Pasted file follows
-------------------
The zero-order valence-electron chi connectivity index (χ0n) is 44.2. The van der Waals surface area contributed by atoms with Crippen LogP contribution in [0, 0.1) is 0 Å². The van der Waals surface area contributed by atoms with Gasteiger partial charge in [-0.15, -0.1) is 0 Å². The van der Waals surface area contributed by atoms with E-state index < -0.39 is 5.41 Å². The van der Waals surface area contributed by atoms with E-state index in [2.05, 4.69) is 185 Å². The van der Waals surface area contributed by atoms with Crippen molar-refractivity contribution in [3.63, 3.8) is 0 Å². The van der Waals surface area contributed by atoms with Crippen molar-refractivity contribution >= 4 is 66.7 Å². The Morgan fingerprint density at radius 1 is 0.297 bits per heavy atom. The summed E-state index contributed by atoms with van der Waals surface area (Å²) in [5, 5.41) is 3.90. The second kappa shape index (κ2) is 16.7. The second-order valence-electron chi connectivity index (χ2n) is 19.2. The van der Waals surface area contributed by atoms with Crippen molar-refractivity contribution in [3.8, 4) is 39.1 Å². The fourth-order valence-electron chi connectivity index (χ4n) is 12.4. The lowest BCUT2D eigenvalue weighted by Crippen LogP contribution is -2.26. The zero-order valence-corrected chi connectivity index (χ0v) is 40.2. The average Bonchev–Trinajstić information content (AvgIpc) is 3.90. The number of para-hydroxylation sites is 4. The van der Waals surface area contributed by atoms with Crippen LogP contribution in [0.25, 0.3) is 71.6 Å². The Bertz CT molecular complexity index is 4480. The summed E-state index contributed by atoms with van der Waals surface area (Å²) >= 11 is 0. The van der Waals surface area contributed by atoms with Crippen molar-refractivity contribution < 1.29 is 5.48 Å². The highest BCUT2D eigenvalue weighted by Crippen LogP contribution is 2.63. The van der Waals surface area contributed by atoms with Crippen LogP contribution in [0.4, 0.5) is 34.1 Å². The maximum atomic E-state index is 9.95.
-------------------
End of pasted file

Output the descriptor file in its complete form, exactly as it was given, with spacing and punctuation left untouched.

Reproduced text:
The zero-order valence-electron chi connectivity index (χ0n) is 44.2. The van der Waals surface area contributed by atoms with Crippen LogP contribution in [0, 0.1) is 0 Å². The van der Waals surface area contributed by atoms with Gasteiger partial charge in [-0.15, -0.1) is 0 Å². The van der Waals surface area contributed by atoms with E-state index < -0.39 is 5.41 Å². The van der Waals surface area contributed by atoms with E-state index in [2.05, 4.69) is 185 Å². The van der Waals surface area contributed by atoms with Crippen molar-refractivity contribution in [3.63, 3.8) is 0 Å². The van der Waals surface area contributed by atoms with Crippen molar-refractivity contribution >= 4 is 66.7 Å². The Morgan fingerprint density at radius 1 is 0.297 bits per heavy atom. The summed E-state index contributed by atoms with van der Waals surface area (Å²) in [5, 5.41) is 3.90. The second kappa shape index (κ2) is 16.7. The second-order valence-electron chi connectivity index (χ2n) is 19.2. The van der Waals surface area contributed by atoms with Crippen molar-refractivity contribution in [3.8, 4) is 39.1 Å². The fourth-order valence-electron chi connectivity index (χ4n) is 12.4. The lowest BCUT2D eigenvalue weighted by Crippen LogP contribution is -2.26. The zero-order valence-corrected chi connectivity index (χ0v) is 40.2. The average Bonchev–Trinajstić information content (AvgIpc) is 3.90. The number of para-hydroxylation sites is 4. The van der Waals surface area contributed by atoms with Crippen LogP contribution in [0.25, 0.3) is 71.6 Å². The Bertz CT molecular complexity index is 4480. The summed E-state index contributed by atoms with van der Waals surface area (Å²) >= 11 is 0. The van der Waals surface area contributed by atoms with Crippen molar-refractivity contribution < 1.29 is 5.48 Å². The highest BCUT2D eigenvalue weighted by Crippen LogP contribution is 2.63. The van der Waals surface area contributed by atoms with Crippen LogP contribution in [0.4, 0.5) is 34.1 Å². The maximum atomic E-state index is 9.95.